From the recording Echoes of Ancient Greece

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The Chronicles of Cronus

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Cronus was the youngest son of Uranus and Gaea, the leader of the first generation of Titans, and, for a brief period, the ruler of all gods and men. He successfully led the rebellion against his father, but soon grew as tyrannical as him, imprisoning both the Cyclops and the Hecatoncheires, and swallowing all of his children, save the last son; eventually, this child – Zeus – would be the one to overthrow him and lock him away in Tartarus.

Cronus was the son of Uranus and Gaea, the youngest one of the original Twelve Titans. This makes him the brother of five male siblings (Oceanus, Hyperion, Coeus, Crius, and Iapetus) and six Titanides (Mnemosyne, Tethys, Theia, Phoebe, Themis, and Rhea). Cronus eventually married his sister Rhea, with whom he fathered six children: Hestia, Demeter, Hera, Hades, Poseidon, and Zeus.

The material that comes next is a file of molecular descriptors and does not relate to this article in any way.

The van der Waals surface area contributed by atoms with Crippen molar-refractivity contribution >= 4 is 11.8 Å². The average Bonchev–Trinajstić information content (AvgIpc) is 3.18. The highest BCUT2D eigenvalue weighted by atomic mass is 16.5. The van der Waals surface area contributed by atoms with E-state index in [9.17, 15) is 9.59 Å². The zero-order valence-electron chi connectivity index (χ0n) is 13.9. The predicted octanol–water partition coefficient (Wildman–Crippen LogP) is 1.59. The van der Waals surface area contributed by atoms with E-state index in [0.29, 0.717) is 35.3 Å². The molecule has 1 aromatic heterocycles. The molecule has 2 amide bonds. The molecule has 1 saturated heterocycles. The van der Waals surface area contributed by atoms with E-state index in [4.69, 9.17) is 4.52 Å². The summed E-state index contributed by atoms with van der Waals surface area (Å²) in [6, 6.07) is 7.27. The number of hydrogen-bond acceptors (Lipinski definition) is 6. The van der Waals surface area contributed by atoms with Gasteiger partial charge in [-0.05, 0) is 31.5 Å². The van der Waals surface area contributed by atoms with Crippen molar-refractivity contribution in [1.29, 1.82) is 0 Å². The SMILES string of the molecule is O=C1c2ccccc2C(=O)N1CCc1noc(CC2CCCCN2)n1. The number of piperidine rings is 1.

According to an isolated tale, Cronus was also the father of the centaur Chiron, whom he begot after transforming himself into a mare to mislead the jealous Rhea and secretly mating with Philyra, the daughter of Oceanus.

Because his name was often confused with the Greek word for time, Chronos, Cronus was often depicted as Old Father Time, with whom, conveniently, he did share few characteristics: mercilessness, a beard, and a scythe. In fact, in many cases, the two are visually indistinguishable.

Cronus played a crucial part in the creation of the known universe – first as a rebel against Uranus, then as the tyrant against whom Zeus led his rebellion.

This piece is in the intense and almost ‘masculine’ sounding ancient Greek Dorian Mode, which indeed, in “The Republic”, Book III (398-403), Plato himself considered to be the most manly sounding of all the music modes, capable even of inspiring bravely in battle – for me, this mode is the perfect ‘musical magic wand’ to conjure up the distinctive attributes of a mighty Titan of ancient Greek mythology.